________________________________________
Manifesto
________________________________________
Democracy’s Future: What’s Left?
Gerald Frug
Public Culture (2013) 25(2 70): 311-314; doi:10.1215/08992363-2020620
http://publicculture.dukejournals.org/content/25/2_70/311.abstract.html

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Essay
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The Field of Struggle, the Office, and the Flat: Protest and Aspiration in a Mumbai Slum
Michael McQuarrie, Naresh Fernandes, and Cassim Shepard
Public Culture (2013) 25(2 70): 315-348; doi:10.1215/08992363-2020629
http://publicculture.dukejournals.org/content/25/2_70/315.abstract.html

Designing Urban Democracy: Mapping Scales of Urban Identity
Ricky Burdett
Public Culture (2013) 25(2 70): 349-367; doi:10.1215/08992363-2020638
http://publicculture.dukejournals.org/content/25/2_70/349.abstract.html

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Books Received
________________________________________
Books Received
Public Culture (2013) 25(2 70): 369-370; doi:10.1215/08992363-2020647
http://publicculture.dukejournals.org/content/25/2_70/369.full.html

Boundary 2. Volume 40, Number 2, Summer 2013

Boundary 2
Volume 40, Number 2, Summer 2013
________________________________________
Dossier: The Philosophical Example
________________________________________
Do Something, Quick!
Bruce Robbins
boundary 2 (2013) 40(2): 1-8; doi:10.1215/01903659-2151767
http://boundary2.dukejournals.org/content/40/2/1.abstract.html

What Should I Do and What Was I Thinking? Philosophical Examples and the Uses of the Literary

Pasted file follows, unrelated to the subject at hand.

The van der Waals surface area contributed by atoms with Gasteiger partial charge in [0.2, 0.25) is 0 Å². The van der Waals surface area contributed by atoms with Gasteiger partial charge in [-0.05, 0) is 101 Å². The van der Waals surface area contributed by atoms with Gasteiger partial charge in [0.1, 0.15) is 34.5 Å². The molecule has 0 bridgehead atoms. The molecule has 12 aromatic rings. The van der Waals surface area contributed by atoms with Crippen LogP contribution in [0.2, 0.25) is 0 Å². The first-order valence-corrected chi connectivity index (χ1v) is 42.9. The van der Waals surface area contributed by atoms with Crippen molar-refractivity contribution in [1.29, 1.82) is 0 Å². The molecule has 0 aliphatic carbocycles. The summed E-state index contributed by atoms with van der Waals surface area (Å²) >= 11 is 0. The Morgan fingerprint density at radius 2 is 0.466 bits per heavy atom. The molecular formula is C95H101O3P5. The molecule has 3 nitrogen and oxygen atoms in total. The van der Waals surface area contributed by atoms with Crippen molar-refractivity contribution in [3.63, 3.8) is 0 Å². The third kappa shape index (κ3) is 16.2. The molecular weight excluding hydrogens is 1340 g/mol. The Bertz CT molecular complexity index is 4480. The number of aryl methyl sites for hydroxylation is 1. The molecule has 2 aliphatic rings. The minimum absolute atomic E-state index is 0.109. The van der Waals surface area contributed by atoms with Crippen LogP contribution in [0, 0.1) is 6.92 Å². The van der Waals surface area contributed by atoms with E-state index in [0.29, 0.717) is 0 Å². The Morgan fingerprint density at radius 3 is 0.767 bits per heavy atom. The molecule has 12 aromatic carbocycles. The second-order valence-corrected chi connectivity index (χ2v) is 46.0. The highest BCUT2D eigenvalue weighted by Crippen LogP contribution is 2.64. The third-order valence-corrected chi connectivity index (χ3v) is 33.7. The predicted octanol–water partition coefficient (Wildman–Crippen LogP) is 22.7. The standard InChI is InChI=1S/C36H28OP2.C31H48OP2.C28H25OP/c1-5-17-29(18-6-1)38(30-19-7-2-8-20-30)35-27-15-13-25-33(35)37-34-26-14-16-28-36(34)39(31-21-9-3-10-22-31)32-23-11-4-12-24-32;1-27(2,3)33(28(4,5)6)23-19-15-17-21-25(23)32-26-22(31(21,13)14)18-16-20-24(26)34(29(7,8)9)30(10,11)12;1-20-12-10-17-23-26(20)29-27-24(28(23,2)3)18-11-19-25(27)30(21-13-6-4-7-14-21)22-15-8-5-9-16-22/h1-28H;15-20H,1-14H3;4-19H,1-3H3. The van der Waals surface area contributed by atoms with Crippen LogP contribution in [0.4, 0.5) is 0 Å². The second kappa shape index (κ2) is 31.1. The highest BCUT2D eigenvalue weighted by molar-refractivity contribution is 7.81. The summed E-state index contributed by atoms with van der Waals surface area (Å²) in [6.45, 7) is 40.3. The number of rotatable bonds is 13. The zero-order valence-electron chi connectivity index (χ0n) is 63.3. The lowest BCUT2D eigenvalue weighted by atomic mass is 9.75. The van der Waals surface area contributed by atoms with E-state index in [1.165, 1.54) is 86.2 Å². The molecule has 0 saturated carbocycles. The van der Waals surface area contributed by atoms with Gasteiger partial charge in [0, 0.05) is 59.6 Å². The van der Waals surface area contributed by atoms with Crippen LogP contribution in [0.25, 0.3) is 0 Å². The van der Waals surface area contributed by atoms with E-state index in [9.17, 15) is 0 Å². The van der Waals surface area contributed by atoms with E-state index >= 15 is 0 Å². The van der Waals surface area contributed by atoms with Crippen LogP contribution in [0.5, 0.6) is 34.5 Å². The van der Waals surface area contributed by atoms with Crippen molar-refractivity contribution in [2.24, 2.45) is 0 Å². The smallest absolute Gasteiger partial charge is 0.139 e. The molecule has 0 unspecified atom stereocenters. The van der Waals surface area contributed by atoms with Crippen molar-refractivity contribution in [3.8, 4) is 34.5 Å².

Frances Ferguson
boundary 2 (2013) 40(2): 9-23; doi:10.1215/01903659-2151776
http://boundary2.dukejournals.org/content/40/2/9.abstract.html

Being in the Plot: Action, Intuition, and Trolleys
Jesse Rosenthal
boundary 2 (2013) 40(2): 25-39; doi:10.1215/01903659-2151785
http://boundary2.dukejournals.org/content/40/2/25.abstract.html

The Literary Example in Moral Philosophy Today
Helen Small
boundary 2 (2013) 40(2): 41-51; doi:10.1215/01903659-2151794
http://boundary2.dukejournals.org/content/40/2/41.abstract.html

________________________________________
Essays
________________________________________
The Sea Is Not a Place; or, Putting the World Back into World Literature
Christian Thorne
boundary 2 (2013) 40(2): 53-79; doi:10.1215/01903659-2151803
http://boundary2.dukejournals.org/content/40/2/53.abstract.html

The Biopolitics of Recognition: Making Female Subjects of Globalization
Pheng Cheah
boundary 2 (2013) 40(2): 81-112; doi:10.1215/01903659-2151812
http://boundary2.dukejournals.org/content/40/2/81.abstract.html

Gamification and Other Forms of Play
Patrick Jagoda
boundary 2 (2013) 40(2): 113-144; doi:10.1215/01903659-2151821
http://boundary2.dukejournals.org/content/40/2/113.abstract.html

________________________________________
The Future(s) of Criticism—I
________________________________________
Editorial Note
Paul A. Bové
boundary 2 (2013) 40(2): 145-146; doi:10.1215/01903659-2151830
http://boundary2.dukejournals.org/content/40/2/145.full.pdf

Network Analysis and the Sociology of Modernism
Richard Jean So and Hoyt Long
boundary 2 (2013) 40(2): 147-182; doi:10.1215/01903659-2151839
http://boundary2.dukejournals.org/content/40/2/147.abstract.html

Toward a Literary Communism: The 1926 Baku Turcological Congress
Nergis Ertürk
boundary 2 (2013) 40(2): 183-213; doi:10.1215/01903659-2151848
http://boundary2.dukejournals.org/content/40/2/183.abstract.html

A Matter of Light and Shade: Fiction and Criticism in R. K. Narayan’s Malgudi
Manisha Basu
boundary 2 (2013) 40(2): 215-238; doi:10.1215/01903659-2151857
http://boundary2.dukejournals.org/content/40/2/215.abstract.html

________________________________________
Books Received
________________________________________
Books Received
boundary 2 (2013) 40(2): 239-241; doi:10.1215/01903659-2266242
http://boundary2.dukejournals.org/content/40/2/239.full.pdf

________________________________________
Contributors
________________________________________
Contributors
boundary 2 (2013) 40(2): 243-245; doi:10.1215/01903659-2266374
http://boundary2.dukejournals.org/content/40/2/243.full.pdf